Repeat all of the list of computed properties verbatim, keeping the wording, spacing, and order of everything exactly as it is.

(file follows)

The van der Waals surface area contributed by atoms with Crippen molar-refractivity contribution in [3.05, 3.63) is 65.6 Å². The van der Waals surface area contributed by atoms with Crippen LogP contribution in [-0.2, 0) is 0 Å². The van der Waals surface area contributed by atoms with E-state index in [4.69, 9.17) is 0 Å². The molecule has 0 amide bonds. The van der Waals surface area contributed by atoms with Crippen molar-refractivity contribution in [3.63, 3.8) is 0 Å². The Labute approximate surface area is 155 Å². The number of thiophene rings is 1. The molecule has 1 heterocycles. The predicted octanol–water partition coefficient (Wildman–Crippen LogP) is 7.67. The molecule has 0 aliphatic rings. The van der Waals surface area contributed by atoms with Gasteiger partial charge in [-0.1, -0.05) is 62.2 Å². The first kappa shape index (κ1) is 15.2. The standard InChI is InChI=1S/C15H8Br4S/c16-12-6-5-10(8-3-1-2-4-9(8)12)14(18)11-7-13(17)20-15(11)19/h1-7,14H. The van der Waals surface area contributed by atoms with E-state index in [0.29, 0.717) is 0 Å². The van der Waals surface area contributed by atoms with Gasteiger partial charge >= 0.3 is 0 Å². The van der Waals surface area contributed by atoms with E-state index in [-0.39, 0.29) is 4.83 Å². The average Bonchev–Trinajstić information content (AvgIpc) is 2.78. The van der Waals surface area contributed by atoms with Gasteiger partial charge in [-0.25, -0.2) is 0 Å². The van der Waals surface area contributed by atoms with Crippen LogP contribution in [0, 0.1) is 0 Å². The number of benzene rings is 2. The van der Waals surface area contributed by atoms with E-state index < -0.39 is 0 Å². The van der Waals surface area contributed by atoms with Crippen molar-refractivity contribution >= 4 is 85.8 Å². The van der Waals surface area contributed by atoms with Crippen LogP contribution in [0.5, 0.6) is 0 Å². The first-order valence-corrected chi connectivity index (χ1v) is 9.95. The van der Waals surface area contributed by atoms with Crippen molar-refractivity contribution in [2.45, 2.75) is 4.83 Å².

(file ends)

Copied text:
The van der Waals surface area contributed by atoms with Crippen molar-refractivity contribution in [3.05, 3.63) is 65.6 Å². The van der Waals surface area contributed by atoms with Crippen LogP contribution in [-0.2, 0) is 0 Å². The van der Waals surface area contributed by atoms with E-state index in [4.69, 9.17) is 0 Å². The molecule has 0 amide bonds. The van der Waals surface area contributed by atoms with Crippen molar-refractivity contribution in [3.63, 3.8) is 0 Å². The Labute approximate surface area is 155 Å². The number of thiophene rings is 1. The molecule has 1 heterocycles. The predicted octanol–water partition coefficient (Wildman–Crippen LogP) is 7.67. The molecule has 0 aliphatic rings. The van der Waals surface area contributed by atoms with Gasteiger partial charge in [-0.1, -0.05) is 62.2 Å². The first kappa shape index (κ1) is 15.2. The standard InChI is InChI=1S/C15H8Br4S/c16-12-6-5-10(8-3-1-2-4-9(8)12)14(18)11-7-13(17)20-15(11)19/h1-7,14H. The van der Waals surface area contributed by atoms with E-state index in [0.29, 0.717) is 0 Å². The van der Waals surface area contributed by atoms with Gasteiger partial charge >= 0.3 is 0 Å². The van der Waals surface area contributed by atoms with E-state index in [-0.39, 0.29) is 4.83 Å². The average Bonchev–Trinajstić information content (AvgIpc) is 2.78. The van der Waals surface area contributed by atoms with Gasteiger partial charge in [-0.25, -0.2) is 0 Å². The van der Waals surface area contributed by atoms with Crippen LogP contribution in [0, 0.1) is 0 Å². The number of benzene rings is 2. The van der Waals surface area contributed by atoms with E-state index < -0.39 is 0 Å². The van der Waals surface area contributed by atoms with Crippen molar-refractivity contribution >= 4 is 85.8 Å². The van der Waals surface area contributed by atoms with Crippen LogP contribution in [0.5, 0.6) is 0 Å². The first-order valence-corrected chi connectivity index (χ1v) is 9.95. The van der Waals surface area contributed by atoms with Crippen molar-refractivity contribution in [2.45, 2.75) is 4.83 Å².